Mathews still awaiting permits before replacing markers

by Sherry Hamilton - Posted on Jan 02, 2019 - 01:11 PM

Mathews County is still waiting on approval from the U.S. Army Corps of Engineers and Coast Guard before aids to navigation that were removed from Hole in the Wall and Davis Creek can be replaced.

The county’s board of supervisors voted last January to take over ownership of eight remaining aids to navigation in the two bodies of water after a number of the federal aids had been removed, leaving boaters without clearly marked channels. The board later decided to also replace some of the markers that had been removed, but permits were required.

Mathews Planning and Zoning Director Thomas Jenkins told the board during the December meeting that he had prepared a request for proposals that can be advertised as soon as the county gets approval. The Coast Guard has to approve alignment of the proposed markers as well as the numbering and lighting, he said, and the bids need to reflect that or they might have to be done again. He said that he had spoken with the Corps of Engineers the second week in December, and that the permit request was slated to be sent to the colonel in charge of the Norfolk District sometime during the third week. The Coast Guard is presumably waiting on the Army Corps of Engineers, he said, adding, “Hopefully these dominoes will start to fall shortly.”

Hudgins resident Mike Walls had raised the issue during the meeting. He said that he had been navigating the channel through Milford Haven and Hole in the Wall in a 40-foot sport fisher and that there was plenty of water.

“You just need to know where it’s at,” Walls said. “If they can mark it, everybody else can do it, too.”

During the board’s discussion of the matter, board chairman Charles Ingram commented that the Coast Guard had “caused all the trouble.”

“There was a lot of confusion down at Hole in the Wall this weekend,” Ingram said. “Some people got lost. It’s a pity they didn’t have some better markings down there for them.”

Walls said that the Coast Guard was the agency that had determined that the Hole in the Wall was a non-navigable channel.

“Am I to understand we’re now going to rely on the Coast Guard to approve them and tell us where the deep water is?” he said. “What is wrong with that picture?”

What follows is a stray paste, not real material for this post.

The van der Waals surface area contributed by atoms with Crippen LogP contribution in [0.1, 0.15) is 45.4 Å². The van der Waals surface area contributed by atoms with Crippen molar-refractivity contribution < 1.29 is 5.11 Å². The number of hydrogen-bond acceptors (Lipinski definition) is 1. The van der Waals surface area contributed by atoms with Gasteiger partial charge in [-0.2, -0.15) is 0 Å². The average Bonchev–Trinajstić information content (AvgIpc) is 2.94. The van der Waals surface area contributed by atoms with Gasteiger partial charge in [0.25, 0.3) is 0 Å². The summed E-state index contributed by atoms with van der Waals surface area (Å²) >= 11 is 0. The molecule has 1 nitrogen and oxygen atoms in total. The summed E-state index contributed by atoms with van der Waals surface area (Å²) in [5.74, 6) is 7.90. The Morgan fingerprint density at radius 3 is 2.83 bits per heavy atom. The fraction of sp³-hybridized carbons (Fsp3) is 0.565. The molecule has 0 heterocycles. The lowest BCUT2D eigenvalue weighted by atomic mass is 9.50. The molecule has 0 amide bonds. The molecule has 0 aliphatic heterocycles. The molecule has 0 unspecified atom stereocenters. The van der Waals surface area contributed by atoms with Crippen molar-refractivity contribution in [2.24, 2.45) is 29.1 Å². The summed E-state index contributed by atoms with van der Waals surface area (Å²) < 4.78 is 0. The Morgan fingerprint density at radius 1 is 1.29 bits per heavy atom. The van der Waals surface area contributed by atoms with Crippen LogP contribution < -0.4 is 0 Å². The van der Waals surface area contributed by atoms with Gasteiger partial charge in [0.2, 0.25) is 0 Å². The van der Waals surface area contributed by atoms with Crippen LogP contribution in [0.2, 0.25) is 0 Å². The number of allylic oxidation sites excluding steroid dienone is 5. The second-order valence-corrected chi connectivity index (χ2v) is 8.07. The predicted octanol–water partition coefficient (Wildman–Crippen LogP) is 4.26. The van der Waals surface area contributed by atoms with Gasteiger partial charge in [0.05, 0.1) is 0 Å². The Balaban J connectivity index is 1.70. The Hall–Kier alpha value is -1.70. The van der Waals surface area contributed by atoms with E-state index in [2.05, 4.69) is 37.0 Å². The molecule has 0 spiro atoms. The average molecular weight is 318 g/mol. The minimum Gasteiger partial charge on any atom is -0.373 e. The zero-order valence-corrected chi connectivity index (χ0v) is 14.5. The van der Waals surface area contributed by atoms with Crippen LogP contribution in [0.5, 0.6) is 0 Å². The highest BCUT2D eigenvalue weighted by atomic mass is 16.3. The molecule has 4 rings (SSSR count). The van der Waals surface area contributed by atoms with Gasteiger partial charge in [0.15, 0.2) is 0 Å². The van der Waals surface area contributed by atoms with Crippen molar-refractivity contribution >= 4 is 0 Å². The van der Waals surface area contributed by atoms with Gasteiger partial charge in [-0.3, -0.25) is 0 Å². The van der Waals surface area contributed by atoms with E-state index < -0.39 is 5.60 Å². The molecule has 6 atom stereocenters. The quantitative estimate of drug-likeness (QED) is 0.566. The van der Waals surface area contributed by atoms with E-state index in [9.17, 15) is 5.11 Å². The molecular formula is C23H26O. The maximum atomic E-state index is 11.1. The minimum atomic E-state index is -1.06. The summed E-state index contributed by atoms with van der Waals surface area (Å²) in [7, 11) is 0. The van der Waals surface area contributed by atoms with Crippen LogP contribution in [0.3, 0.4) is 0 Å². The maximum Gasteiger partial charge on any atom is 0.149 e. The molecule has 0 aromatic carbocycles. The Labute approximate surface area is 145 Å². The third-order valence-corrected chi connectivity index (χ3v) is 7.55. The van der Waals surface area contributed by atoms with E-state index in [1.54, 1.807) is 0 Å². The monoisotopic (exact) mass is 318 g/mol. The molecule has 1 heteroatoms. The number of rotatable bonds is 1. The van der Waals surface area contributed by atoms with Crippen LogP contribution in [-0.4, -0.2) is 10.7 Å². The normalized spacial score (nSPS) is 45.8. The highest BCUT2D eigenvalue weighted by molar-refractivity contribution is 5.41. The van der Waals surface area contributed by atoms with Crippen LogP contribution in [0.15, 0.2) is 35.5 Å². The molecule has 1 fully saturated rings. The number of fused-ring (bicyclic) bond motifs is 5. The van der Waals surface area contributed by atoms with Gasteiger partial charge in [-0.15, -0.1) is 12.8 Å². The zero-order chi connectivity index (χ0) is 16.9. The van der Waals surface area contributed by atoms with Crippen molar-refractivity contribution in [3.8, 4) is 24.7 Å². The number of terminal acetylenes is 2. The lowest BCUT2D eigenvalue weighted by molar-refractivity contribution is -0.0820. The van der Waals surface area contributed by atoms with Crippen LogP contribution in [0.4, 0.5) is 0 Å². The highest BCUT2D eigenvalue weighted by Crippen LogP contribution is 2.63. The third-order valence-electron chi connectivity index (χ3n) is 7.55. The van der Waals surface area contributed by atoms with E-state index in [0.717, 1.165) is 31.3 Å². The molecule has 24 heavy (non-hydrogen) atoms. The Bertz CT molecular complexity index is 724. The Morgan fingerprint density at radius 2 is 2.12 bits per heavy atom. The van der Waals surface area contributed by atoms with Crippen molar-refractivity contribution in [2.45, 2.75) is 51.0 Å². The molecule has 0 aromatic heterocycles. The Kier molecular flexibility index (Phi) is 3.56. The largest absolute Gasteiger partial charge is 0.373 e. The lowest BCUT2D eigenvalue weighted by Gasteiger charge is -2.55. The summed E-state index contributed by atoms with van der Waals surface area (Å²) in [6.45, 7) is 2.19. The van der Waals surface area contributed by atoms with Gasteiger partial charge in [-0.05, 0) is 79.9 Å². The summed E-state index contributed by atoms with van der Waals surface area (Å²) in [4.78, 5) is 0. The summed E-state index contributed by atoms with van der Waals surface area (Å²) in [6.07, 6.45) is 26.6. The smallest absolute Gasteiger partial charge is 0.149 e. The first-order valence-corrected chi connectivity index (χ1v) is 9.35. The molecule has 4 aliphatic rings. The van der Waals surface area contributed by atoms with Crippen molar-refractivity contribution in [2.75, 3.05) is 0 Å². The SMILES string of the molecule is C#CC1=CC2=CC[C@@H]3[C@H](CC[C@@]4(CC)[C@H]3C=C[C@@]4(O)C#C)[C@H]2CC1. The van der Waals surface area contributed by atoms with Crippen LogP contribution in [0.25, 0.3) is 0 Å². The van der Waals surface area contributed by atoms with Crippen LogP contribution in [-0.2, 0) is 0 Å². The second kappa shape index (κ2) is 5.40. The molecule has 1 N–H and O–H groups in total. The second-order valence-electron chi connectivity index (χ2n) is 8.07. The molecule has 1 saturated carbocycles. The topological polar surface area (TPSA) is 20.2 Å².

Walls also questioned whether the Coast Guard would allow the county to put the markers in the same place where temporary PVC markers had been placed.

“That’s what we submitted for,” said Jenkins.

Spoil sites

Walls raised another issue, as well. He said that, although the board agenda stated that there is no spoil site for Hole in the Wall, the county has permission to use property that’s owned by the Mathews Land Conservancy at Sandy Point as a site for dredged materials.

Jenkins explained that the spoil site for Hole in the Wall won’t be like the spoil sites for the five federally-dredged creek channels in Mathews because it will be funded through a different pathway. Instead of having its own accompanying spoil site, he said, a site will be chosen during the application process “that is working its way through the corps now.”

County attorney payments

Walls also pointed out that during the October meeting, Ingram had questioned a payment by the county of over $11,000 in attorney’s fees. He said further that there was an additional $24,000 payment made to the firm Sands Anderson in November, when the firm was still contracted to provide county attorney services.

“That’s of concern for me,” said Walls. “I think we need an explanation for why we’re spending that much money in one month on lawyer’s fees. That’s ridiculous.”

Walls then called out two $4,000 payments made in December to newly-appointed County Attorney Daniel Stuck.

“I hope that’s for a retainer fee,” he said, “and not something else we’re fighting our citizens on. That’d be a little ridiculous.”

Neither the board nor Stuck responded to the comments.

Audit report

CPA Paul H. Lee of Robinson, Farmer, Cox Associates reported to the board that the county’s finances are fine. Because additional post-employment benefits had to be included on the accrual-based financial statements this year, it reduced the county’s beginning position by about $725,000 and the schools by about $2 million, he said. These changes had to do with such things as life insurance and health insurance through the Virginia Retirement System, he said, because the report now has to show the total net liability that will occur over the years, resulting in what appears to be a negative position. But the bulk of it is being collected through payment to employees, he said.

“Really, from a budgetary standpoint, you look at the modified accrual statements,” he said, “and you’re doing very well.”

Lee pointed out an increase in the general fund balance, an overall expenditure compared to balance of 25 percent, and a 99 percent tax collection rate.

In spite of the fact that the audit required a number of additional statements and ended up being 47 pages longer than in the past, he said, the process went very smoothly.

“It really speaks well of the finance staff you have,” Lee said. “I commend them on the job that they’re doing.”